You don't say where you live but there has got to be something else you can do.. And if it is limited then go watch her dance!
     
  6. latingal

    latingal Moderator Staff Member

    Welcome to DF nondanceer! It looks like our members have given you some ideas to mull over.

    You mentioned your hurt over the situation, not anger. Well anger is usually just a cover for hurt. You've just skipped the anger stage, perhaps because you are sensible enough to see that anger would be non-productive and mis-placed in this situation. She is doing something she loves, a passion - a husband of 40 years would want to be supportive of something that important in her life.

    That said I think our members have hit some high points:

    I do think part of it is probably a issue of priority for both of you. She does not need to give up dance, nor do you have to sit at home and wait six days a week. A balance of time to do things together and apart needs to work for you both.

    And yes, perhaps the dancing is filling a need in her life right now. Is she naturally more sociable than yourself? Are there other issues in your marriage that need to be addressed? As fascination said before, dancing can make a woman feel beautiful, alive and appreciated. But it also can provide challenge, social activity, self expression and self discovery. Perhaps if you knew what she was gaining from her dance, you would have a better clue as to how to approach the situation.

    But dancing is a passion, and sometimes a bit of an obsession. And if she's got the bug, she'll want to spend time learning and practicing it. Which means you will also need to find a way to cope. And as some of our members pointed out, you need to find a passion that will occupy and satisfy you.

    I originally started dancing because my husband was so active in sports and out so much, I was left with quite a bit of time on my hands. Unfortunately our positions have now reversed since he has an injury that is keeping him from the sports he loves. And I would venture to say that he feels some of the feelings you are experiencing now.

    And lastly, in one of your posts you mentioned that you did not think it was anything in the marriage that was askew. In my humble opinion however, this type of situation develops when there is something missing in the relationship. I would encourage more soul searching on both your parts as to what might be at the crux of the matter. It might just be easier to conclude that her new passion is at fault, but I don't think it's as simple as that.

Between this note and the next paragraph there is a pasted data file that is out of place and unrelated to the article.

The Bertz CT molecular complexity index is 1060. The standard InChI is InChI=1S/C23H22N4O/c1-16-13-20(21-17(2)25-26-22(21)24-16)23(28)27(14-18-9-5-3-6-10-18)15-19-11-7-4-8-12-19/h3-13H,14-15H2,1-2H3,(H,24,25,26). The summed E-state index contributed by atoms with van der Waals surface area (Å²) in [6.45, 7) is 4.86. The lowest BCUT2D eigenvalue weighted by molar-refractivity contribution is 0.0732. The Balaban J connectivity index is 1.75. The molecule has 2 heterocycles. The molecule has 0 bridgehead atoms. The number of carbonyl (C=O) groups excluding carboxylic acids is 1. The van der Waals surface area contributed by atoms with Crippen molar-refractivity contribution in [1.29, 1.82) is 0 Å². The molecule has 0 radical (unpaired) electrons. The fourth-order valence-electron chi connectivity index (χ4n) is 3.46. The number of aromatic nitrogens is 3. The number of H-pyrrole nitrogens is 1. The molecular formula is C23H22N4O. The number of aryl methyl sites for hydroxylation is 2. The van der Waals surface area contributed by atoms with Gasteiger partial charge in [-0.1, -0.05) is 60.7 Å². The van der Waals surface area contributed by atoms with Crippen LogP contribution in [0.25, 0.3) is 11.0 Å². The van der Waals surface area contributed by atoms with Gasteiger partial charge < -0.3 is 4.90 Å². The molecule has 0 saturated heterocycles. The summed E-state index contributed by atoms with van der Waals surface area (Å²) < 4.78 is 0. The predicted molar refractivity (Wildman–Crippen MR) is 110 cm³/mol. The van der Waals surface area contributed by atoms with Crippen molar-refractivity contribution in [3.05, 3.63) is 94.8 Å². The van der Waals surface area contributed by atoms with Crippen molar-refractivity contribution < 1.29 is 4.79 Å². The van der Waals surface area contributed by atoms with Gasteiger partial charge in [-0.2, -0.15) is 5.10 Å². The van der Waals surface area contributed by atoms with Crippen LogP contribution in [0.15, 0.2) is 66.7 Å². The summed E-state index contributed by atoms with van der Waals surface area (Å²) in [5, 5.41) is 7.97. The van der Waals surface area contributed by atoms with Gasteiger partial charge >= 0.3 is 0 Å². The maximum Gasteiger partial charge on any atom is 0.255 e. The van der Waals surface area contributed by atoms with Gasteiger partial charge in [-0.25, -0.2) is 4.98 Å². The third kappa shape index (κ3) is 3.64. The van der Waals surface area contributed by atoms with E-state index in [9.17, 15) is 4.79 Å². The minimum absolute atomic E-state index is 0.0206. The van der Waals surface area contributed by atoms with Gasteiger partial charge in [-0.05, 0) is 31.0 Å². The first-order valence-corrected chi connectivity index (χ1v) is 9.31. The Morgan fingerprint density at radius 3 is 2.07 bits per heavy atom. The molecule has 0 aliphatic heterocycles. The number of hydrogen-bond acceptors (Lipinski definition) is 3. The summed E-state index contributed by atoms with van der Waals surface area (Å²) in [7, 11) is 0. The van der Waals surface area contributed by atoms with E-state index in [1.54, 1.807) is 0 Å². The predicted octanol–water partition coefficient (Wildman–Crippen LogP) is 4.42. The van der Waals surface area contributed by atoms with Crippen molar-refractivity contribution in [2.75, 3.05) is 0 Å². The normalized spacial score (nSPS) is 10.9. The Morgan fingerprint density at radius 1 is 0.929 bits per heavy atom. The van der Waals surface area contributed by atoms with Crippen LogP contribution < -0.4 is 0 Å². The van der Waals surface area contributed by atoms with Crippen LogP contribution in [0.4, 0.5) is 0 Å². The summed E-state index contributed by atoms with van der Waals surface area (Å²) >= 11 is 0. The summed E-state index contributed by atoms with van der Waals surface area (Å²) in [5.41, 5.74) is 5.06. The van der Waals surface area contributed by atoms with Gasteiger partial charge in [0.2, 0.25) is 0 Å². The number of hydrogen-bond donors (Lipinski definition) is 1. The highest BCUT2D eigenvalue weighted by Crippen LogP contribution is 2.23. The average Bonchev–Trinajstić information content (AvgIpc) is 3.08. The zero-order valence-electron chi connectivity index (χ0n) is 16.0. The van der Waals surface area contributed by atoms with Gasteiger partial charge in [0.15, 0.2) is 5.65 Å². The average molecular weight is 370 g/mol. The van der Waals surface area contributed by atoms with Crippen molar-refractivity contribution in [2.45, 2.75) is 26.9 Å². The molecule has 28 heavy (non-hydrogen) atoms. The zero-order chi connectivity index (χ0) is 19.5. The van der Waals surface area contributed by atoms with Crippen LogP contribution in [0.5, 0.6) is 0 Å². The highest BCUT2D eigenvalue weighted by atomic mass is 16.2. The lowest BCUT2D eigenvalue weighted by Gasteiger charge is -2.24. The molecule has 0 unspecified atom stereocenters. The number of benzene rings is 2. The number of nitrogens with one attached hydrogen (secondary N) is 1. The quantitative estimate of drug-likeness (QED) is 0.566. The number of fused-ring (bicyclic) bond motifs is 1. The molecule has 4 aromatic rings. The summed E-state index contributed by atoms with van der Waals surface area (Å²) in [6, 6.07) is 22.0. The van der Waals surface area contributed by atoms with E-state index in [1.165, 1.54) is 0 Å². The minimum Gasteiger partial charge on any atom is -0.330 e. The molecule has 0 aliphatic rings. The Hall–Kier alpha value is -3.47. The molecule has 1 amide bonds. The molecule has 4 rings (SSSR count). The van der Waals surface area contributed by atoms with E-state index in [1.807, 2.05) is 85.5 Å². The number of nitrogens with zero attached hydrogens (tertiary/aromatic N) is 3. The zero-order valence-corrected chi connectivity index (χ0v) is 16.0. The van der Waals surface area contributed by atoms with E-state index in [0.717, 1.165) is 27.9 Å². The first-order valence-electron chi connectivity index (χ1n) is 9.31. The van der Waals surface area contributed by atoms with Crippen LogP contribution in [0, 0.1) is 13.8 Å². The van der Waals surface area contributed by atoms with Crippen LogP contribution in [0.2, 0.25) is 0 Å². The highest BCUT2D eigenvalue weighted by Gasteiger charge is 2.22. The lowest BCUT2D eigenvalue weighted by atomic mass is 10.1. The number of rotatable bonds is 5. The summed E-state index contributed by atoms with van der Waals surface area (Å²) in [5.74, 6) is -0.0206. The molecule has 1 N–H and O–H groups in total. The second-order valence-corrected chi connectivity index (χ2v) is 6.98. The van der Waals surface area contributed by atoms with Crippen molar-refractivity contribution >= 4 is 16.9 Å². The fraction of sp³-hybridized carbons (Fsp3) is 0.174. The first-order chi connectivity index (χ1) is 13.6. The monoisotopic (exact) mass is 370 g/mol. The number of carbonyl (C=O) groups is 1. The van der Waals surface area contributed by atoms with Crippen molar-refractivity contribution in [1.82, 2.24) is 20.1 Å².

7. nucat78

    nucat78 Active Member

    Plug in "relationship" for "marriage" and "broke up with significant other" for "got divorced" and you have my story although we originally started BR lessons together.

    And I think LG has summed things up very nicely.
     
  8. fascination

    fascination Site Moderator Staff Member

    since we are sharing personally...dh and I started dancing ...i fell in love with it...I became crazed about it...he got too busy...I got more crazed....eventually he came to realize that we needed to get back to doing it together....and I so deeply appreciate it...

    likewise, we have adopted many interests for which one or both of us has varying personal levels of committment solely b/c it is important to the person we said "yes" to....many, many...over the past 22 years
     
  9. Dancing_Mom

    Dancing_Mom New Member

    I don't have much time to write, but reading through your posts quickly, I see you are retired and do have some other hobbies that take up time during the day.

    How long have you been retired? Does your wife work during the day or is she home while you are out? If you are recently retired is some of this the result of different expectations of what retirement would be like? I don't know your particular situation, but I have seen the case with my parents where one gets so wrapped up in their own personal agenda that the other is feeling left out. I sense this is where you are now - was she feeling this before she started dancing? Possibly she was expecting more than just meals together and visiting with friends? I'm not trying to accuse - just throwing out some ideas. Hope it helps!
     
  10. BM

    BM New Member

    I don't think that nondancer meant to truly compare dancing to alcoholism. ;)

    I'm going to quickly dig through my brain's repetoire of semi-useless interpersonal communication theories and briefly discuss Knapp's Model (I think).

    [audience groans]

    Interpersonal relationships (those between two people) have a two-way ladder's worth of stages (don't worry, we aren't covering everything):

    -------------------Bonding-------Differentiating
    -------------Integrating----------------Circumscribing
    ---------Intensifying-------------------------Stagnating
    ----Experimental-----------------------------------Avoiding
    -Introductory------------------------------------------Terminating